June 29, 2015
It's a bittersweet time here at Texas French Bread as we say our goodbyes to Michael Hamley, who has worked as our head chef since Ben's departure in 2013. Mike has decided that this summer is an ideal time to look to his next culinary challenge, and while we support him taking the next steps in his career, he will be missed.
It would be difficult to catalog the sheer volume and positive nature of changes Mike has helped bring about since he joined us in 2010 to work beside my brother and me on our dinner service. It's worth noting that Mike joined a dinner kitchen that we had organized (by necessity) for catering and our occasional supper club. Our lack of formal experience running this kind of show occasionally resulted in inconsistently long waits for dinner. Mostly though, the dinner service was an outlier, disconnected from TFB's core business serving lunch and baked goods.
Back then, our ad hoc kitchen was wedged in a back room space with the bakery ovens - a long walk from the dining room. Before dinner service, Ben Decherd would hoist a table from the dining room over his head and carry it to the back where it would serve as a rough countertop so we'd have a place to plate food as it came off the "line." I use that term lightly - it consisted of a "low boy" style refrigerator that worked most of the time and a solitary beat down 10-burner Wolf stove that we'd acquired when Granite Café closed. Six of the burners actually worked and the oven door would even stay on if you didn't slam it too hard; it also blocked the bakers' path to their ovens. We could be completely in the weeds on a busy Friday night when suddenly everyone would have to back away from the stove and wait for the bakers to maneuver heavy racks of bread between us and the stove on their way to the big walk-in style bread ovens that lined the opposite wall. Ah, those were the days my friends.
Mike came onboard with the line cooking experience that we lacked. His initial contributions involved streamlining our systems, and with his help, we began to cut down ticket times and get better organized - we began to operate more professionally. Over time, Mike began to bring his own creative influence to our menu, working with Ben Willcott to craft fresh new ideas for our dinner menu. But it would be another four years, and a promotion to head chef after Ben's departure, before we built our new kitchen and began to really address the crazy infrastructural deficiencies that came with the territory when we opened a restaurant in the middle of our working bakery.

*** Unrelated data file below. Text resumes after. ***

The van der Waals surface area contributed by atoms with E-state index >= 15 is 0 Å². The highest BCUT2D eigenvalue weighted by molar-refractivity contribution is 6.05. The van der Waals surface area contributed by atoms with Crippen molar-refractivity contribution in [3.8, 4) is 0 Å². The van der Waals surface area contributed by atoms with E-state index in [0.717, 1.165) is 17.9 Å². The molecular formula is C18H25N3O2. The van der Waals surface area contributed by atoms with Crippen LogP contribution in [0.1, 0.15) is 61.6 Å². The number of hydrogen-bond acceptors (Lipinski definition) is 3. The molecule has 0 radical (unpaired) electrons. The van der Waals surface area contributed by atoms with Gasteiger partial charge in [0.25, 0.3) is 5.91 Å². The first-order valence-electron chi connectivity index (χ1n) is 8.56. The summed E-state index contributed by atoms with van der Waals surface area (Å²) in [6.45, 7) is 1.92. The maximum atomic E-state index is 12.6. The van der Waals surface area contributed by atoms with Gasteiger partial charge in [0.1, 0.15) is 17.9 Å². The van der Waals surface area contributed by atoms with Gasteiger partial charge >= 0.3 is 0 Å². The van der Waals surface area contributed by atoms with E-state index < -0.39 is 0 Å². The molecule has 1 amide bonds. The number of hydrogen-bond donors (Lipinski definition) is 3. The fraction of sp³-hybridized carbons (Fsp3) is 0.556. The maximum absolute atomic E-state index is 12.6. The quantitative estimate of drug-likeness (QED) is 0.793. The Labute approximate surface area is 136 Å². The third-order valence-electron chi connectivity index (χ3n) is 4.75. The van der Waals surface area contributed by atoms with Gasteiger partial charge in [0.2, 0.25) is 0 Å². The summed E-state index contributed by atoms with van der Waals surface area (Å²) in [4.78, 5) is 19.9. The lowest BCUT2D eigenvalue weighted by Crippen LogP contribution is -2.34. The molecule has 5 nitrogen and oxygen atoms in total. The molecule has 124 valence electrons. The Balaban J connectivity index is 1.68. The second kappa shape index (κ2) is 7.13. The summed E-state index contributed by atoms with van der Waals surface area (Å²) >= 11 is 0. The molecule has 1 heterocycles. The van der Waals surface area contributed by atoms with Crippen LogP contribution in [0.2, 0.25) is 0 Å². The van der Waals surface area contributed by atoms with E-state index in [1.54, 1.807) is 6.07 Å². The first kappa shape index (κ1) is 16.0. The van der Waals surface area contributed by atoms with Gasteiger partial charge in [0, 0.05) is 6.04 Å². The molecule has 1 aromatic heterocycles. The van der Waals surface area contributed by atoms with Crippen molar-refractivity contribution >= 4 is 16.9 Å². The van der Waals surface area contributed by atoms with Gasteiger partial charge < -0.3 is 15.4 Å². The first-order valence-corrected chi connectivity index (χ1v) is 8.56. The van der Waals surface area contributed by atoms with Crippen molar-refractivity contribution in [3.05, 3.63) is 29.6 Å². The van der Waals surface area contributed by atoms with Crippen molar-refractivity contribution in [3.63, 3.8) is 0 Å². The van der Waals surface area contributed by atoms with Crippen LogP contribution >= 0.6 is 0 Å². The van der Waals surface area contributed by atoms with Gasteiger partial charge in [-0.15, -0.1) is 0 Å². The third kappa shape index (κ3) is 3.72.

I also think it's worth noting that Mike moved to Austin from North Dakota in 2008 and, though it would be hard to cite a specific dish on our menu, I believe that his cooking style has at least some of its roots in his cultural heritage. Mike is a member of the Métis people. The Métis are descendents of French fur traders and the native Ojibwe people, and, like the Louisiana Cajuns with whom they share a similar path, music (played on the fiddle, guitar, and even accordion) is an essential and defining element of their culture. Mike's family and friends played music together at every opportunity, and he grew up to be an accomplished guitarist and singer. When he decided to leave home, Austin seemed like a great place to seek his fortune.
But the French side of Mike's heritage was not to be denied and he found himself drawn more and more towards cooking - particularly the kind of cooking we were doing at Texas French Bread using real, locally grown, whole foods, handled with a minimum of fuss in a way that showed off the best characteristics of that food.
And this is fascinating because North Dakota provided him with precious little in the way of culinary opportunity. Mike has shared with me that his early experience of food (especially outside his home) was utilitarian at best. Still, he loved food and cooking and he was fortunate that his mom planted a summer garden and did basic scratch cooking in their home.
While Mike still regularly plays music both professionally and for fun, he has chosen to throw in his lot, not with those easy natural gifts that he learned growing up, but rather with the challenges of operating in a world he came to without a particularly strong background of knowledge and experience - a world that he learned about from cookbooks, by working his tail off in hot, uncomfortable kitchens, and because, let's face it - he's half French.
Mike leaves behind a legacy of signature dishes that have graced our dinner menu over the last several years. His pasta with chorizo and the country fried egg (poached, then breaded and fried) was delicious, as was the duck egg raviolo (a single raviolo that had a duck egg yolk tucked neatly inside). My favorite may have been his treatment of the black drum - served on celery root puree and topped with fennel confit and crispy fried parsnip strips. It was over the top. And I would be remiss if I did not note his development of our brunch menu, along with the systems and staff training, that have made our weekend brunch one of the focal points of our business.
Mike will go home to North Dakota over the summer, but he plans to return to Austin this fall (I don't know if y'all know this, but it's really cold up there starting in about September?). I will pass info along once we know Mike's next assignment. I would imagine that he will showcase a few of his signature dishes over the next two weeks, and I hope you'll come join us to send him off properly. We're going to miss him.